Banerji and Aikman, JJ.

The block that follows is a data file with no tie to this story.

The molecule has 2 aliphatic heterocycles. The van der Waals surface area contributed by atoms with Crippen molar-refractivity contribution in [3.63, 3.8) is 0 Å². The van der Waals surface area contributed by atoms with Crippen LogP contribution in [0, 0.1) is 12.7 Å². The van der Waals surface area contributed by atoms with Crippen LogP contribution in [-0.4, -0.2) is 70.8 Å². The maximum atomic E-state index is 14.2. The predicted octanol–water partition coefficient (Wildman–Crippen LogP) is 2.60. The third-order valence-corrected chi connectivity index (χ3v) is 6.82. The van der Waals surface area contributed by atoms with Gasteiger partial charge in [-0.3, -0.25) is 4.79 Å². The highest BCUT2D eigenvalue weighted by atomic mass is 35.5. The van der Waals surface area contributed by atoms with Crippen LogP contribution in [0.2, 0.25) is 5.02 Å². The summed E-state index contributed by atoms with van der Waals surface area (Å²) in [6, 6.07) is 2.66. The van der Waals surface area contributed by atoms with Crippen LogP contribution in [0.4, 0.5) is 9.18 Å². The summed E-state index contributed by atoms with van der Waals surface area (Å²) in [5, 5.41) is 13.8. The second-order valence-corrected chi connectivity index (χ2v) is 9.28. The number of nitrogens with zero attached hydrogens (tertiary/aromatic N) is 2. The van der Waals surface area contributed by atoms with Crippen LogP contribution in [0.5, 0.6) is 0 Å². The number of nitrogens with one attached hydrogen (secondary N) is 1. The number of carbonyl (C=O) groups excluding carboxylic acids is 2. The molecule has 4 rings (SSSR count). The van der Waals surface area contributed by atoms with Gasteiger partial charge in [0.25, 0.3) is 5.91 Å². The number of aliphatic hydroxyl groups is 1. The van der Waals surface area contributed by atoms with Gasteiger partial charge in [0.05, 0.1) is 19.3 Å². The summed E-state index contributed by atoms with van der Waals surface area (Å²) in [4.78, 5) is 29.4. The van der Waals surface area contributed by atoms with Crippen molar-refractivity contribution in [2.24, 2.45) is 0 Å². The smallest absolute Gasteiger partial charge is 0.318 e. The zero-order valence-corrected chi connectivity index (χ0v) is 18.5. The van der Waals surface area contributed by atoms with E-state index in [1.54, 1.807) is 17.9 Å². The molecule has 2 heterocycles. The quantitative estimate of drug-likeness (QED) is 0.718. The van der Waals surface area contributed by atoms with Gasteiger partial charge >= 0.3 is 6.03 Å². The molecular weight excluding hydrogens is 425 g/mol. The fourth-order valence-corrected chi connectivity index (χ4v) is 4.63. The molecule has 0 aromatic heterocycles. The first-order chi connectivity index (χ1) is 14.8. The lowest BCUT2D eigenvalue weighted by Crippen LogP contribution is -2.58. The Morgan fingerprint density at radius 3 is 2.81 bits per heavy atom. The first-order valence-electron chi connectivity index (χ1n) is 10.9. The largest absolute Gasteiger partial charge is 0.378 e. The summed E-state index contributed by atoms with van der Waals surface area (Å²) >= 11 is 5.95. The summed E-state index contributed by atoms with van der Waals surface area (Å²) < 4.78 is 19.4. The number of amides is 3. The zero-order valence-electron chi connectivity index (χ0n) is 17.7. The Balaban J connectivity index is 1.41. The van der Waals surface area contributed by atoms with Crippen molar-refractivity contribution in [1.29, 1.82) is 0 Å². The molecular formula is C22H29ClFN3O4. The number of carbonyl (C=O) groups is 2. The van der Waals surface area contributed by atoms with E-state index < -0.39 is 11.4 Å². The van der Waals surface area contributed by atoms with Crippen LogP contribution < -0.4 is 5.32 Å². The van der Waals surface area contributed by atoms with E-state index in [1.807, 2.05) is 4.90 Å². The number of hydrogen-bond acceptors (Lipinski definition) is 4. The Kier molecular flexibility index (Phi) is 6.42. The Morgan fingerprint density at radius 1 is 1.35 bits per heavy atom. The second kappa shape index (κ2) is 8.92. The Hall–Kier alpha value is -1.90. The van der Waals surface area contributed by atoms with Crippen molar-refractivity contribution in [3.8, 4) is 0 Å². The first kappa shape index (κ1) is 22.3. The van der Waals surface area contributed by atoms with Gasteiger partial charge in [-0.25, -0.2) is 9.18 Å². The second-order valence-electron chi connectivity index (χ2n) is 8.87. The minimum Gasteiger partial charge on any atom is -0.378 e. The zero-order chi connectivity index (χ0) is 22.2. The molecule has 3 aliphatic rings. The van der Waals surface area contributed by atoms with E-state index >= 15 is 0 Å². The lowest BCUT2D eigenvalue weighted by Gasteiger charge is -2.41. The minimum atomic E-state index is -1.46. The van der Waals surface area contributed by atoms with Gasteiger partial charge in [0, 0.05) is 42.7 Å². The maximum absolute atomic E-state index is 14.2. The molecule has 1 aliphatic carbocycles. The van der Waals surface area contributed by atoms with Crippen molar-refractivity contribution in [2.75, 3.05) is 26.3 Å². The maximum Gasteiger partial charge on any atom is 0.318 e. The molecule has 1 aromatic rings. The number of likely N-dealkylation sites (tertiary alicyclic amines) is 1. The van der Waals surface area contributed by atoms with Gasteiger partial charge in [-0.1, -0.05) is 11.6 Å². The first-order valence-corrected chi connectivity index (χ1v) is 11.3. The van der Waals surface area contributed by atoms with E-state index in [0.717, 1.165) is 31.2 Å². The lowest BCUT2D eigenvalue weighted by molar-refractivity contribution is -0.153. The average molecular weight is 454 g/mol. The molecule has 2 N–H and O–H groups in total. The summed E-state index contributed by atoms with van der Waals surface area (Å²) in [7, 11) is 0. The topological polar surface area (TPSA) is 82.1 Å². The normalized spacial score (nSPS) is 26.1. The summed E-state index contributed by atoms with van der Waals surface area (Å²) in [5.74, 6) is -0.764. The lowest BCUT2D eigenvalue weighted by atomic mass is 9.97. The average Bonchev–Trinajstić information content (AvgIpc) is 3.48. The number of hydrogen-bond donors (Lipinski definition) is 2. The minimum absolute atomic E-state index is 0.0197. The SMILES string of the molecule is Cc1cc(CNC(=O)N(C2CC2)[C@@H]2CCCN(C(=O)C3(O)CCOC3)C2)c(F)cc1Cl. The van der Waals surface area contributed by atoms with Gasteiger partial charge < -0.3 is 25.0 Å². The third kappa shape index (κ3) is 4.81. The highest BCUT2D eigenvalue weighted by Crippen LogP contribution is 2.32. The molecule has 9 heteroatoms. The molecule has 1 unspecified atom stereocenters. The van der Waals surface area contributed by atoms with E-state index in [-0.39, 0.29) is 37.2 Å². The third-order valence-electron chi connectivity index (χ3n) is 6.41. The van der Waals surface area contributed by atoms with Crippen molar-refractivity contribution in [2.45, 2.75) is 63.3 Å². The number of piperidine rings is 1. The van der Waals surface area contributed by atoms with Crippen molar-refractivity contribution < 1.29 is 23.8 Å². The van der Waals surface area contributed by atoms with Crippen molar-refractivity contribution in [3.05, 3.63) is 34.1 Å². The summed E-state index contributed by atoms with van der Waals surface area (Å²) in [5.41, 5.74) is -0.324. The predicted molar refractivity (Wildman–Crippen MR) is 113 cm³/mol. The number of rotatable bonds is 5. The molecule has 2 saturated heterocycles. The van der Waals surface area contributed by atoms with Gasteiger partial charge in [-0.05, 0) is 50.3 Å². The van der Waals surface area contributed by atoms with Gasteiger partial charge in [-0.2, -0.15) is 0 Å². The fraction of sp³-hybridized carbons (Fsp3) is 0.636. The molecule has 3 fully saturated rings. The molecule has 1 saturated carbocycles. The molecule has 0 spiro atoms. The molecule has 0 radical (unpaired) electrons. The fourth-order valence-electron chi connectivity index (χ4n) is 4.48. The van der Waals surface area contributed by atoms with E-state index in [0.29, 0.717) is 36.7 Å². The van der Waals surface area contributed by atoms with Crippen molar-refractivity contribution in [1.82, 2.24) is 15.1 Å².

1. The suit out of which this appeal has arisen, was one for possession of mortgage rights in certain zamindari properties. Those rights originally belonged to one Shankar Lal. He mortgaged them to the father of the present plaintiffs, and the father of the plaintiff's obtained a decree on his mortgage in September 1883. In execution of that decree he purchased Shankar Lai's rights on the 20th August 1884. On the 4th of May 1885, formal possession was delivered to him, apparently under Section 319 of the Code of Civil Procedure. At that time, it is admitted, the present appellant, Narain Das, was in possession by virtue of an auction-purchase in execution of a decree held by him against Shankar Lal. His purchase was made on the 21st of April 1884, and he obtained delivery of possession in January 1885. It was found by the Court of First Instance, and that finding was not questioned in the Lower Appellate Court, that the plaintiff's never obtained actual possession, that their allegation of an ouster in 1886 was untrue, and that since January 1885, the defendant has been in possession. The present suit was brought on the 27th of April 1897, that is a week before the expiry of twelve years from the date of the delivery of possession to the plaintiffs' father. The Court of First Instance held the claim to be barred by limitation, applying Article 138 of the second schedule of Act No. XV of 1877, and dismissed the suit. The Lower Appellate Court has set aside that decree. It was of opinion that the delivery of possession to the plaintiffs' father on the 4th of May 1885 gave a fresh start to the plaintiffs for the computation of limitation. It accordingly remanded the case to the Court of First Instance under Section 562 of the Code of Civil Procedure. From that order of remand the present appeal has been preferred, and the only question which we have to determine is whether the claim was brought within time. The question is not by any means free from difficulty. There can be no doubt that had the suit been brought against the plaintiffs' judgment-debtor, it would have been within time, as held in Mangli Prasad v. Debi Din (1897) I.L.R. 19 All. 499. But here we have the case of another person, namely, the purchaser of the rights of the judgment-debtor, who is in possession. Had the judgment-debtor been in possession, the delivery of formal possession, whether under Section 318 or 319 of the Code of Civil Procedure, would have amounted to an ouster of the judgment-debtor and an entry into possession by the purchaser. If subsequently to this delivery of possession the judgment-debtor remained in possession, his possession would amount to an ouster of the purchaser, and would be adverse possession from the date of the ouster; but in the case of a third person who had already purchased the property and obtained actual possession, delivery of possession, as against the judgment-debtor alone, cannot amount to an ouster of the person in possession. Therefore it cannot be said that such delivery of possession gave the subsequent auction purchaser a new cause of action, so as to make the possession of the person other than the debtor, who was already in possession, adverse possession from the date of delivery of possession to the auction purchaser. The possession of such person commenced on the date on which he obtained possession, and from that date must be regarded as adverse to the debtor or to the auction purchaser. As in the present case the defendant was in possession for more than twelve years anterior to the institution of the suit, the claim was barred by limitation, either under Article 138 or 144. Mr. Baldeo Ram on behalf of the respondents relied on the doctrine of lis pendens. There can be no doubt that the title of the plaintiffs is superior to that of the defendant, but the question is whether the plaintiffs have come into Court in time to assert and enforce that title. In the view which we have taken of the case, their claim was beyond time and was rightly dismissed by the Court of First Instance. The plaintiffs are themselves to blame for having lost through their own laches the title which they acquired under their auction purchase. We allow the appeal, set aside the order of the Lower Appellate Court, and dismiss the appeal to that Court with costs, The appellant, will get his costs of this appeal.